Four Sides”) that I was considering taking up the NaNoWriMo novel challenge, I had similar thoughts as Ben. The more I thought about it, the more it seemed impossible for me to muster the creative energy to write that many words that flowed together in a logical manner. 50,000 words is not impossible if I allow myself the space to write about in a manner with more freedom.
Towards the end of my Dispatch piece on Medium, I wrote about the ideas overflowing in my mind. Every day I open up Safari to see many tabs of articles I wish to touch on or that have inspired me in some way. I need a better habit of getting those ideas out into the world on a consistent basis. So for the month of November, I am going to try to publish 50,000 words between this site and Medium. In the end, I may bundle it all together.
You can keep track of my progress, and what else I am up to on a new [Now](http://www.foursides.ca/now “Now
Four Sides”) page which is a growing movement around the world.
For the monks, this way of life expressed simplicity. It wasn’t an expression of poverty mentality. With this monastic approach, you don’t worry about survival. You live day-to-day. You think just of today; you don’t think of tomorrow. Tomorrow comes, it doesn’t come- either way, you don’t worry. You continue to live in a very simple way. It is an everyday life of simplicity.
The problem is not always how little money you have to spare but, rather, whether you are allowing enough space for yourself. The sense of poverty often seems connected with a lack of space. It may seem pretentious or insensitive to suggest to a destitute person that they need to create more mental space, if they are living in financially troubled conditions. However, if you can appreciate the aspect of simplicity in your life, then you don’t have to involve yourself with money more than is really necessary.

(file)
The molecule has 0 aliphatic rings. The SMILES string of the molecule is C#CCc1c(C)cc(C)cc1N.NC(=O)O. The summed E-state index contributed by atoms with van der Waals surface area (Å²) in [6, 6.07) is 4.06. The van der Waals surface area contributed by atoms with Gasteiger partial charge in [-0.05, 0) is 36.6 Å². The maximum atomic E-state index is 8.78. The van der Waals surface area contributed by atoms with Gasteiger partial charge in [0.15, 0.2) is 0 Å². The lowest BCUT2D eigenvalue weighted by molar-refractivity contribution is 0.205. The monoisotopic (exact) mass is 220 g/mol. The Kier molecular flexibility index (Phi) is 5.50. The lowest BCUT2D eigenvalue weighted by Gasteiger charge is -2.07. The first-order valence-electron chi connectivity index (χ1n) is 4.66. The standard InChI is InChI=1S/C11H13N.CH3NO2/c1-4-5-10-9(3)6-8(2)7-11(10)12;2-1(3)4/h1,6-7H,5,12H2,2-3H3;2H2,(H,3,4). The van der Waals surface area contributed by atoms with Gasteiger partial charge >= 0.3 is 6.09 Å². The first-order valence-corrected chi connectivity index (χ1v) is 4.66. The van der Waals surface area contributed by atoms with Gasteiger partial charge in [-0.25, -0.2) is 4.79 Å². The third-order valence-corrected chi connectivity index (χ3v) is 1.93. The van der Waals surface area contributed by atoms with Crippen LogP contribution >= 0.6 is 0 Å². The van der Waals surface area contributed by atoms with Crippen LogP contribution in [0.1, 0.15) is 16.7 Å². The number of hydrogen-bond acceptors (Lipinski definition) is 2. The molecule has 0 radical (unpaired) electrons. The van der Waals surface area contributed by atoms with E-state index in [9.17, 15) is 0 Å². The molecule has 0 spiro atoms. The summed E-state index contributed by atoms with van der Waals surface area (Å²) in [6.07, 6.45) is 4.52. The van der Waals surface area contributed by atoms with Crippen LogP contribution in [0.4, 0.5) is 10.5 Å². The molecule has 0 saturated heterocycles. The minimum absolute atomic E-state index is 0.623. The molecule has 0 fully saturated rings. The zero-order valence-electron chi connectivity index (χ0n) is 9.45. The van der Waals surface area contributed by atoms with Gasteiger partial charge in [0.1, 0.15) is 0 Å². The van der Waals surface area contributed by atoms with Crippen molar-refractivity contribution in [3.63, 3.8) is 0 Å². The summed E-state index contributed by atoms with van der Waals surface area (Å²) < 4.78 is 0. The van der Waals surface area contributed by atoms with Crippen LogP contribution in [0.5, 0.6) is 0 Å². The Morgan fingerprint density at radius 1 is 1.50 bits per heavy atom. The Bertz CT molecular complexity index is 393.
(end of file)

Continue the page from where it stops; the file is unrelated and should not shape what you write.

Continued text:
My relationship with money has always been strenuous. It seems when I have money, I tend to give it away; when I don’t have it, I still tend to give away what I can.
I could never really figure out why this happens nor why I was so comfortable with giving the money away. It never seemed to matter what my financial state was, even if it left me being on the brink of disaster, I was always generous. To be clear, I have never left myself in a desperate situation where I found myself living in a car, and I do treat myself now and then to things like the Macbook Pro last year, or the canvas bag from Bespoke this month. More often than not though, I reach the end of the month and wonder where all the money went. The thoughts linger for a flash, then I am at peace with my situation again.
I have been like this since my first real full-time job as a technical director at the Regina Performing Arts Centre. At that time, I didn’t loan money out to people, but I did go out and purchase new lighting fixtures for the theatre without charging it back. I also donated a lot of equipment to the theatre when I left that position without feeling like I lost money. In the coming years, it was buying people drinks at the bar or loaning small amounts to help them get by. Almost always, this was done without thinking, an automatic response to others’ needs.